Calculus
posted by Anonymous .
Below are the 5 problems which I had trouble in. I can't seem to get the answer in the back of the book. Thanks for the help!
lim (thetapi/2)sec(theta)
theta>pi/2
Answer: 1
I am not sure what to do here.
lim (tan(theta))^(theta)
theta>0+
Answer:1
ln(tan(theta))/(1/theta)
L'Hospital's Rule:
lim [(1/(tan(theta))(sec^2(theta))]/(theta>0+ /x^2]
lim (theta)^2(sin(1/(theta))
theta>oo
Answer:oo
lim (1/h)^2(sin(h))
h>0+
L'Hospital's Rule:
cos(h)/(2/h)
lim (csc^1 x)/1/x
x>oo
Answer: 1
I am not sure how 1 can be the answer.
integral 0 to 3 dx/sqrt(9x^2)
Answer: pi/2
I know this is some form of arcsin(x)>f'(x)=1/sqrt(1x^2), but I don't know what to do with the 9.

lim (thetapi/2)sec(theta)
theta>pi/2
Answer: 1
I am not sure what to do here.
++++++++++++++++
(Tpi/2)/cos(T)
cos T = sin(pi/2  T)
so we have
(pi/2 T) / sin (pi/2T)
as T > pi/2 we have sin of small angle and sin(angle) >angle + small stuff series in angle^3/3! etc
so in the limit we have
(pi/2T)/(pi/2  T) = 1 
lim (thetapi/2)sec(theta)
theta>pi/2
Answer: 1
I am not sure what to do here.
++++++++++++++++
numerator = (Tpi/2)
denominator = cos (T)
d/dT numerator = 1
d/dT denominator =  sin T
as T >pi/2, sin T > 1
so
1/1
= 1 
thanks

Sorry
1 above 
lim (tan(theta))^(theta)
theta>0+
Answer:1
ln(tan(theta))/(1/theta)
L'Hospital's Rule:
lim [(1/(tan(theta))(sec^2(theta))]/(theta>0+ /x^2]
============================
(tan T)^T as T>0+
log answer = T ln tan T
log answer = T ln ( T + small stuff)
log answer = T (T1) + small stuff
log answer = 1 T >0
e^0 = 1 
My way sure is easier !
ln answer = T ln tan T
= ln tan T/1/T
numerator = ln tan T
denominator = 1/T
d/dT numerator = (cos T/sin T)(1/cos^2 T)
= 1/(cos T sin T)
but
sin T cos T = .5 sin 2T
d/dT denominator = 1/T^2
as T > 0 sin 2T > 2 T
so
we have
1/T / 1/T^2 = T > 0
e^0 = 1 
I am seeing a pattern here. Use a Taylor series expansion for your functions.

lim (theta)^2(sin(1/(theta))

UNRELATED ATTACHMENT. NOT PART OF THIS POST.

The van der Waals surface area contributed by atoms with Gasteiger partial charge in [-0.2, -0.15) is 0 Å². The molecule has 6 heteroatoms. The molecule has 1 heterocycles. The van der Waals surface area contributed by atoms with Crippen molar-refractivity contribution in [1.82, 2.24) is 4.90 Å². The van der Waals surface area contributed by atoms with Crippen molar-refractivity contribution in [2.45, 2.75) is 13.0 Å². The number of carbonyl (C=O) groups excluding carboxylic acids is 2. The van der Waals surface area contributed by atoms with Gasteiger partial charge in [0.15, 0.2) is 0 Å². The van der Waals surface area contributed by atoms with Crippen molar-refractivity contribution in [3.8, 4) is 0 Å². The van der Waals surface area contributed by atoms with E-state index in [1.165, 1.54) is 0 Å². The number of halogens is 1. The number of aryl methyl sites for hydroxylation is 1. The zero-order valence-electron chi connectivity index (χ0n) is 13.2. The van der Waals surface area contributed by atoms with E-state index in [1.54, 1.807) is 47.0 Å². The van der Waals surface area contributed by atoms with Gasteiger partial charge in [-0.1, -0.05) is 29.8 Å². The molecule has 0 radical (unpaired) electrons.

theta>oo
Answer:oo
lim (1/h)^2(sin(h))
h>0+
L'Hospital's Rule:
cos(h)/(2/h)
++++++++++++++++++++++++++++++++++=
T^2 sin(1/T) as T> oo
again sin A > A A^3/3!..... for small angle
so we have
T^2/ (1/T) = T ^3 for big T
that gets very big as T gets moderately large. 
numerator = sin (1/T)
denominator = 1/T^2
d/dT numerator = (1/T^2 )cos (1/T)
d/dt denominator = 2T/T^4 =  2/T^3
ratio = 2 T cos (1/T)
cos 0 = 1
so
ratio = 2 T which is oo as T > oo 
lim (csc^1 x)/1/x
x>oo
Answer: 1
I am not sure how 1 can be the answer.
==========================
numerator = csc^1 x
denominator = (1/x)
d/dx numerator = 1/x sqrt(x^21)
d/dx denominator = 1/x^2
as x gets big we have 1/x^2 for the numerator and 1/x^2 for the denominator 
integral 0 to 3 dx/sqrt(9x^2)
Answer: pi/2
I know this is some form of arcsin(x)>f'(x)=1/sqrt(1x^2), but I don't know what to do with the 9.
================================
let x = 3 sin t
dx = 3 cos t dt
so
3 cos t dt /sqrt(9  9 sin^2 t)
3 cos t dt / 3 sqrt (1sin^2 t)
but 1  sin^2 = cos ^2
You can take it from there. 
about the taylor expansion. I haven't learned that yet. Is there an alternative way?

Have you had any series even in algebra 2 ?

yes, but that is a long time ago

Nth order Taylor expansion:
f(x+h) = f(x) + h f'(x) + h^2/2 f''(x) +h^3/3! f'''(x) + ...+ h^N/N! f^(N)(x) +
O(h^N+1)
Assuming that f is continuously differentiable N times. O(h^(N+1)) means a term proportional to h^(N+1) in the limit h > 0.
A nonrigorous proof goes as follows. Just assume that f(x+h) can be expressed as a power series in h:
f(x + h) = A + B h + C h^2 + ...
Then take the limit h >0 of both sides to find A. Take the first derivative and the limit h > 0 to find B, the second derivative and the limit h > 0 to find C, etc.
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